Calf & Heifer Rearing

Rearing calves into heifers and on to mature cattle is a major investment in both money and labour. By making sure that each calf receives the best possible treatment as a matter of course, the aim is to produce a strong, productive and profitable dairy cow.



THE CALVING COW
  • Any problems with calving will inhibit calf vigour

  • Aim for at least 2 calving pens per 100 cows

  • Avoid having more than 1 cow in a calving pen at any one time

  • Re-bed and preferably clean out the calving pen after each calving; manure contains pathogens for scours, navel infections, mastitis, Johne’s and metritis

CALVING
  • Let the cow lick the calf dry, then remove the calf

  • Disinfect the calf’s navel

  • Give the calf its first feed of colostrum

  • Aim for 3 to 4 litres of good quality colostrum (>50lgG)

  • Feed colostrum through a stomach tube or teat within the first few hours

  • Pasteurised, mature cow colostrum is best

  • Put the calf somewhere clean, warm and dry to sleep it off

THE FIRST FEW DAYS
  • House calves individually, to reduce transfer of pathogens

  • Feed no more than 1.5 litres per feed in the first 4 days

  • Try and feed them 3 times a day during this period

  • Feed more often rather than increase milk per feed

  • Feed milk powder rather than whole milk

WHOLE MILK VS MILK POWDER
  • Cows milk has too high a fat to protein ratio

  • Cows milk is low in magnesium, iron, vitamin E & selenium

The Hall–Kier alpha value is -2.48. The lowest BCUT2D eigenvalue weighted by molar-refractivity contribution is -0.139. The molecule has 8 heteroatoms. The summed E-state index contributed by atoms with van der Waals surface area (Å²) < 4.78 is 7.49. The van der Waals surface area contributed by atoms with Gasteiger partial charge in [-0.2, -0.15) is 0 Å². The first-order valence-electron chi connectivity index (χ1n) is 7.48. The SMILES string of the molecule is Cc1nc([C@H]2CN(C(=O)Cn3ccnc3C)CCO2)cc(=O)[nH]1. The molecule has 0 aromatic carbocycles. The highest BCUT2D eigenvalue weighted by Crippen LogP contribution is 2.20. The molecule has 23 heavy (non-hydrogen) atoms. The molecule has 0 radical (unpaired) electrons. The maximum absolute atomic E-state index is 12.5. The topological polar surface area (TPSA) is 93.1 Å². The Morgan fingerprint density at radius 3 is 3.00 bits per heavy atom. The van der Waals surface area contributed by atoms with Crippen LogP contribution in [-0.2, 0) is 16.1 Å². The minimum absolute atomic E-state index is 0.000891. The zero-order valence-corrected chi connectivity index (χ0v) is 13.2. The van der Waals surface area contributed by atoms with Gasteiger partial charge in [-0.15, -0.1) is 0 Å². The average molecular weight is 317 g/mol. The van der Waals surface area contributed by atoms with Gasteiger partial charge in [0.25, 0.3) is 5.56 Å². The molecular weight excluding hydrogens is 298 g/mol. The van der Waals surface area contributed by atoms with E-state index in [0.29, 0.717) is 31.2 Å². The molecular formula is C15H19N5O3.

• Milk powder is a consistent composition

  • Milk powder better matches the calfs needs

  • Milk powder has a zero infection risk

  • Never use milk from antibiotic or poorly cows

CALF HOUSING
  • Aim for 25% more pens than calves to allow for cleaning and disinfecting

  • Monitor airspeed and avoid draughts. The air speed at calf level needs to be below 2m/second

  • Make sure there is plenty of fresh air; this helps kill bugs!

  • Keep moisture to a minimum as it harbours a lot of bugs

  • Be aware of the temperature; calves get cold!

  • If any of these are sub-optimal, calves need to be kept warm to keep them growing - known as the lower critical temperature

  • Calf jackets are a great idea - as long as they’re breathable

  • Use a fan and duct system to provide plenty of fresh air without creating a big draught

  • Make sure the pens and building can be cleaned out easily

THE CALF
  • Be wary of scours; calves are at significant risk for the first 4 weeks & especially in the first 10 days. One case of scours costs around £50

  • Feed and bed your younger calves first, before moving onto older ones

  • Offer a rapidly fermentable calf pellet from 5 days old

  • Calves eating bedding have an increased risk of coccidiosis and diphtheria; offer roughage separately

WEANING
  • Calves need to be eating at least 1.5kg of dry feed before weaning starts